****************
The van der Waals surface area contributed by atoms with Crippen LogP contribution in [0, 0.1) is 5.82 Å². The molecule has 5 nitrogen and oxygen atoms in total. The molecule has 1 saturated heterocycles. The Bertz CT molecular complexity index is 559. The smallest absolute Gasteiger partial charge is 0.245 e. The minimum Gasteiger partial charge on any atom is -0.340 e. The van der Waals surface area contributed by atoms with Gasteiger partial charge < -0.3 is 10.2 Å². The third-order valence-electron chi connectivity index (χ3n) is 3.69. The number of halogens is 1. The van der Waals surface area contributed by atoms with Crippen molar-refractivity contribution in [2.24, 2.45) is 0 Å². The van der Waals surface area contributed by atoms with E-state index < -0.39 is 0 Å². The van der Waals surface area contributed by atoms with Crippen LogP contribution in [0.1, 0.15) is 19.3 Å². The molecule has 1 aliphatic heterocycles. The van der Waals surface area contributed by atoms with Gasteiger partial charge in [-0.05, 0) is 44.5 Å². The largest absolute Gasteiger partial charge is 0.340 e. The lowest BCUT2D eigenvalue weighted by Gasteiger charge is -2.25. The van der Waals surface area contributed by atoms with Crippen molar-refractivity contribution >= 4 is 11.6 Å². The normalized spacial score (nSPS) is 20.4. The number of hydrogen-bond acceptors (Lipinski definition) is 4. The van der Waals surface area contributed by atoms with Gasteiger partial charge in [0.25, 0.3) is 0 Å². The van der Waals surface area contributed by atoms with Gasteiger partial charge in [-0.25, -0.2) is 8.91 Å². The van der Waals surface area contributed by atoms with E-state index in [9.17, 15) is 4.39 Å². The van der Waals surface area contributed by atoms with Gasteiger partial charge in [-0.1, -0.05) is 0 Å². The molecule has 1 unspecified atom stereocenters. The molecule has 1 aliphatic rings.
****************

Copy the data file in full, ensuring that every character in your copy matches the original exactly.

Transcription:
The van der Waals surface area contributed by atoms with Crippen LogP contribution in [0, 0.1) is 5.82 Å². The molecule has 5 nitrogen and oxygen atoms in total. The molecule has 1 saturated heterocycles. The Bertz CT molecular complexity index is 559. The smallest absolute Gasteiger partial charge is 0.245 e. The minimum Gasteiger partial charge on any atom is -0.340 e. The van der Waals surface area contributed by atoms with Gasteiger partial charge < -0.3 is 10.2 Å². The third-order valence-electron chi connectivity index (χ3n) is 3.69. The number of halogens is 1. The van der Waals surface area contributed by atoms with Crippen molar-refractivity contribution in [2.24, 2.45) is 0 Å². The van der Waals surface area contributed by atoms with E-state index < -0.39 is 0 Å². The van der Waals surface area contributed by atoms with Crippen LogP contribution in [0.1, 0.15) is 19.3 Å². The molecule has 1 aliphatic heterocycles. The van der Waals surface area contributed by atoms with Gasteiger partial charge in [-0.05, 0) is 44.5 Å². The largest absolute Gasteiger partial charge is 0.340 e. The lowest BCUT2D eigenvalue weighted by Gasteiger charge is -2.25. The van der Waals surface area contributed by atoms with Crippen molar-refractivity contribution >= 4 is 11.6 Å². The normalized spacial score (nSPS) is 20.4. The number of hydrogen-bond acceptors (Lipinski definition) is 4. The van der Waals surface area contributed by atoms with Gasteiger partial charge in [0.25, 0.3) is 0 Å². The van der Waals surface area contributed by atoms with Gasteiger partial charge in [-0.25, -0.2) is 8.91 Å². The van der Waals surface area contributed by atoms with E-state index in [9.17, 15) is 4.39 Å². The van der Waals surface area contributed by atoms with Gasteiger partial charge in [-0.1, -0.05) is 0 Å². The molecule has 1 unspecified atom stereocenters. The molecule has 1 aliphatic rings.